Use this URL to cite or link to this record in EThOS: http://ethos.bl.uk/OrderDetails.do?uin=uk.bl.ethos.712643
Title: Structural studies of the endotoxin sensing protein Factor C
Author: McClymont, Karen
Awarding Body: University of Glasgow
Current Institution: University of Glasgow
Date of Award: 2017
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Abstract:
Human exposure to Gram-negative bacterial endotoxin can result in life-threatening conditions including sepsis and toxic shock syndrome. Given the importance of avoiding exposure to endotoxin, a sensitive test is required to ensure that medical devices and injectable medicines are not contaminated. Limulus amebocyte lysate (LAL), produced from the blood of horseshoe crabs, contains an endotoxin-sensing protein, Factor C, that initiates a coagulation cascade. This lysate is used to test for contamination of medical products, with formation of a clot indicating the presence of endotoxin in the sample. Alternative methods to the LAL test have been explored to overcome problems with the test. These include the detrimental effects that harvesting has on the wild population of horseshoe crabs. More recently, tests relying on the direct detection of enzymatically active Factor C have been introduced, some of which utilize Factor C produced recombinantly. Despite the importance of Factor C to the health industries, no detailed explanation of its mechanism of endotoxin recognition has been published. The aim of this project was therefore to develop a better understanding of how Factor C is activated by endotoxin binding and to identify conformational changes that take place as a result. Two main strategies were employed for structural characterisation and functional analysis of Factor C. First, fragments of Factor C protein were produced recombinantly in Escherichia coli to determine the structures of the individual domains and identify the endotoxin binding region more precisely. Second, expression of the whole Factor C protein in eukaryotic expression systems was attempted to produce material for experiments that would shed light on any overall conformational change that occurs. Factor C fragments were successfully expressed in E. coli and purified. Circular dichroism spectroscopy identified that the majority of these fragments were folded, and changes in the spectra of some fragments in the presence of lipopolysaccharide identified potential binding sites. A preliminary structure of the first pair of complement control domains has been determined by nuclear magnetic resonance spectroscopy. Comparison of this structure with other LPS binding proteins will pave the way for future work to characterise the endotoxin binding site of Factor C.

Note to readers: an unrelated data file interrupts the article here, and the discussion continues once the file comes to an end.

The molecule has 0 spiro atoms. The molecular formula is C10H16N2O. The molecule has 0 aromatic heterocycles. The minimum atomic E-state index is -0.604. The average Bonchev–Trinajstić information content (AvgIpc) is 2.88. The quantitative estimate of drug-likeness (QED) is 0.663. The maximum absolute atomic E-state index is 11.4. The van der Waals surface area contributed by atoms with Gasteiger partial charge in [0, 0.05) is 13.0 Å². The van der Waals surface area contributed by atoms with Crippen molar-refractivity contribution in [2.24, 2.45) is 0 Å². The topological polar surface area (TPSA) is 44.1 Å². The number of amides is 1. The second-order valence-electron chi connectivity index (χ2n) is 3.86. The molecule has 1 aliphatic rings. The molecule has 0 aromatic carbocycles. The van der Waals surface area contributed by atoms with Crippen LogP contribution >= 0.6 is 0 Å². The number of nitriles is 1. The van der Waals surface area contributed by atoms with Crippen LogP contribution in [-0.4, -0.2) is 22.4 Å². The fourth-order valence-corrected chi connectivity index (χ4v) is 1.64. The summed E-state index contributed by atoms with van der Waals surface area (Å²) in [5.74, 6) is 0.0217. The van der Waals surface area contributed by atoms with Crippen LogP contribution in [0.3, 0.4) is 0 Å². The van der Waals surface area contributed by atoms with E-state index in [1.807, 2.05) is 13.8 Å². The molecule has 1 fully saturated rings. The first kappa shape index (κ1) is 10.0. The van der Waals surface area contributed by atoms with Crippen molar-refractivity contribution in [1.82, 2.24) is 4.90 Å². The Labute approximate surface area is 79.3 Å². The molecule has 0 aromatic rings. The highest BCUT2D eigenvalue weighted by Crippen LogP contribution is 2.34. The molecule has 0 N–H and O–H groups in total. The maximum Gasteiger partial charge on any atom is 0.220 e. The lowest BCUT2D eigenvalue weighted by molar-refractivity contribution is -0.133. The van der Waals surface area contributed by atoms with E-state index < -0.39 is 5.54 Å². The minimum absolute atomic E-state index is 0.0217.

Supervisor: Not available Sponsor: Not available
Qualification Name: Thesis (Ph.D.) Qualification Level: Doctoral
EThOS ID: uk.bl.ethos.712643  DOI: Not available
Keywords: QD Chemistry
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